Writer: Dennis “Hopeless” Hallum
Illustrator: Emilio Laiso
Publisher: Valiant Entertainment
WHAT IS IT?
Starting a new era for one of Valiant’s flagship heroes, this series finds a 5th-century barbarian wearing some of the universe’s most advanced technology and struggling to become a hero to the people of 21st century Earth.
It’s like Thor meets Iron Man, with a dash of Hancock.
WHAT’S IT ABOUT?
Aric of Dacia has been a number of things since he seized the X-O Manowar armor, an intelligent superweapon that goes by the name Shanhara, from his alien captors: conqueror, criminal, emperor, outcast. This series picks up in the wake of an alien invasion he helped stop, and follows his attempts to become a more conventional superhero. Over the course of the first three issues, readers are introduced to Aric’s new circumstances, essentially homeless and building a troubled reputation with the very people he’s attempting to protect. When the very abilities that make him a devastating combatant lead to collateral damage and misunderstandings on an international scale, he finds himself confronting two powerful figures: a billionaire tech genius and a bloodthirsty tyrant.
Can a self-described barbarian become the hero that the modern world needs, or will those closest to Aric pay the price of his failure?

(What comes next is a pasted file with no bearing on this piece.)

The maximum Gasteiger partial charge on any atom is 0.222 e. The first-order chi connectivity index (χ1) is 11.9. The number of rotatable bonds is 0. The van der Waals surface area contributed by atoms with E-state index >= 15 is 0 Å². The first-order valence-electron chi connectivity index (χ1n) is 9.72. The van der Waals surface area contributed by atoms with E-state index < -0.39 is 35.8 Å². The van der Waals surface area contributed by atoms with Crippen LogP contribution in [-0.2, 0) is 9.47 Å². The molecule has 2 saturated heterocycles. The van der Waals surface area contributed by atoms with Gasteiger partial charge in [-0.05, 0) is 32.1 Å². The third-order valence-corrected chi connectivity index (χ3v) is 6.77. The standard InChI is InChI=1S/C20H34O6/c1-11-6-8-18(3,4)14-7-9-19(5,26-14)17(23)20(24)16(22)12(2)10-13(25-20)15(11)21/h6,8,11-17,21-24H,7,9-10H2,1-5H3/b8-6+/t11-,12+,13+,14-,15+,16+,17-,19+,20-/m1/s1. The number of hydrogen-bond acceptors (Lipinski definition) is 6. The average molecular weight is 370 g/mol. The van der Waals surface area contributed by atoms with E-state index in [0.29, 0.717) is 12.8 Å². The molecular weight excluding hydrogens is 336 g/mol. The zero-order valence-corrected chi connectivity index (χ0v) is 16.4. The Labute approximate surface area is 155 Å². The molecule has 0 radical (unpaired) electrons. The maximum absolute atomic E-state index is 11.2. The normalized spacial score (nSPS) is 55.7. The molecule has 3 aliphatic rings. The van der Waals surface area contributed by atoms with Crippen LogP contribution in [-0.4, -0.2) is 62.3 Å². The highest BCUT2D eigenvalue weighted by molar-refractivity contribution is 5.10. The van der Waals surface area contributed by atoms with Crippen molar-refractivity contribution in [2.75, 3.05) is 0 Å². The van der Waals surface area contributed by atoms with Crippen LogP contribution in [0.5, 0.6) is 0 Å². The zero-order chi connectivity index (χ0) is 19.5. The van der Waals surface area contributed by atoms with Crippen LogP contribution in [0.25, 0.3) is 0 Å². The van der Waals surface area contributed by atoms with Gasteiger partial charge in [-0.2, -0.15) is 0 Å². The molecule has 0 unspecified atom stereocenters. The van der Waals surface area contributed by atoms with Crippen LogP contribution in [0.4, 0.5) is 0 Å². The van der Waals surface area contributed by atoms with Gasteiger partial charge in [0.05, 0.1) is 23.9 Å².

The book’s initial set-up is a departure from previous runs in an interesting way, and new readers will find it easy to get an understanding of the characters involved without worrying about having missed previous volumes.
Hallum’s writing uses characters to drive the story, dialogue, and action always telling you something about the people involved, whether it’s low-orbit combat or conversations between Aric and Shanhara.
The book reinforces its more down-to-earth approach by having Aric get involved in the daily lives of a few everyday people, and giving a warrior with a massive weapon an enemy he can’t just beat up is a clever problem.
Laiso’s art is what holds the book together, remaining consistent throughout while fitting to the tone of everyday life or a super-powered battlefront. There are some very complicated action scenes in the book, and set-pieces that could have looked boring if done wrong, that look amazing.
Character and technology design is important in a book with so many new faces and tech the audience has to believe fits in the world, something that the creative team obviously put work into here.
Lettering is important in an X-O Manowar book, due to how the X-O Manowar armor and its wearer interact. Hassan Otsmane-Elhaou’s goes above and beyond, without making the panels feel crowded.
Colorist Ruth Redmond makes sure that almost every scene pops, nothing looks flat, and lights practically glow on the page.
WHAT DOESN’T WORK?
Those who are more familiar with previous X-O Manowar stories may have trouble with the highly-competent warrior who’s been a leader and diplomat, and learned the painful lessons of charging blindly into complex political situations, having so much trouble dealing with public opinion and massive collateral damage.
The book pits Aric against what looks like real-world conflicts, but moves away from complex international politics about as fast as a 5th-century barbarian might, focusing instead on an incredibly one-dimensional new antagonist.
Hundreds, perhaps thousands, of people are killed in attempts to underline the limits of Aric’s abilities and the evil nature of his new antagonist, a casual body count that some readers may find off-putting.